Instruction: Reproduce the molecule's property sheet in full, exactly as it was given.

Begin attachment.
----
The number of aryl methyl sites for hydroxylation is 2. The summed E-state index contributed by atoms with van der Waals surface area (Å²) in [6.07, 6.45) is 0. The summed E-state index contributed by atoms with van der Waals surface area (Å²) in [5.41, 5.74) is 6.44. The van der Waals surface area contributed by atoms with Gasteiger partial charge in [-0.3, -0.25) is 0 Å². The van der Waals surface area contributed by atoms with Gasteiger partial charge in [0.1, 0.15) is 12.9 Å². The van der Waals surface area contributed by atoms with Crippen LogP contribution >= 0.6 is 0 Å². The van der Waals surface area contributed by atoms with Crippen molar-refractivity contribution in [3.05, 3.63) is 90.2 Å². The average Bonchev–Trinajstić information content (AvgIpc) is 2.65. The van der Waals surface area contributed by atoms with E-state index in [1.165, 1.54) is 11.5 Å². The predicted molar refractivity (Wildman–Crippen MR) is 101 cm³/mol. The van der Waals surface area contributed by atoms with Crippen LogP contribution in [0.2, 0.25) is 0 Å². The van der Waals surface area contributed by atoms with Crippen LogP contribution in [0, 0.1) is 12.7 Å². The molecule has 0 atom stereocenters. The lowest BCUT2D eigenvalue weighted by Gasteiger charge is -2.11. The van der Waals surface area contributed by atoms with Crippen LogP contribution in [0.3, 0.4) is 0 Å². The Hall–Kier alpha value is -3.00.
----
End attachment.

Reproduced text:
The number of aryl methyl sites for hydroxylation is 2. The summed E-state index contributed by atoms with van der Waals surface area (Å²) in [6.07, 6.45) is 0. The summed E-state index contributed by atoms with van der Waals surface area (Å²) in [5.41, 5.74) is 6.44. The van der Waals surface area contributed by atoms with Gasteiger partial charge in [-0.3, -0.25) is 0 Å². The van der Waals surface area contributed by atoms with Gasteiger partial charge in [0.1, 0.15) is 12.9 Å². The van der Waals surface area contributed by atoms with Crippen LogP contribution >= 0.6 is 0 Å². The van der Waals surface area contributed by atoms with Crippen molar-refractivity contribution in [3.05, 3.63) is 90.2 Å². The average Bonchev–Trinajstić information content (AvgIpc) is 2.65. The van der Waals surface area contributed by atoms with E-state index in [1.165, 1.54) is 11.5 Å². The predicted molar refractivity (Wildman–Crippen MR) is 101 cm³/mol. The van der Waals surface area contributed by atoms with Crippen LogP contribution in [0.2, 0.25) is 0 Å². The van der Waals surface area contributed by atoms with Crippen LogP contribution in [0, 0.1) is 12.7 Å². The molecule has 0 atom stereocenters. The lowest BCUT2D eigenvalue weighted by Gasteiger charge is -2.11. The van der Waals surface area contributed by atoms with Crippen LogP contribution in [0.3, 0.4) is 0 Å². The Hall–Kier alpha value is -3.00.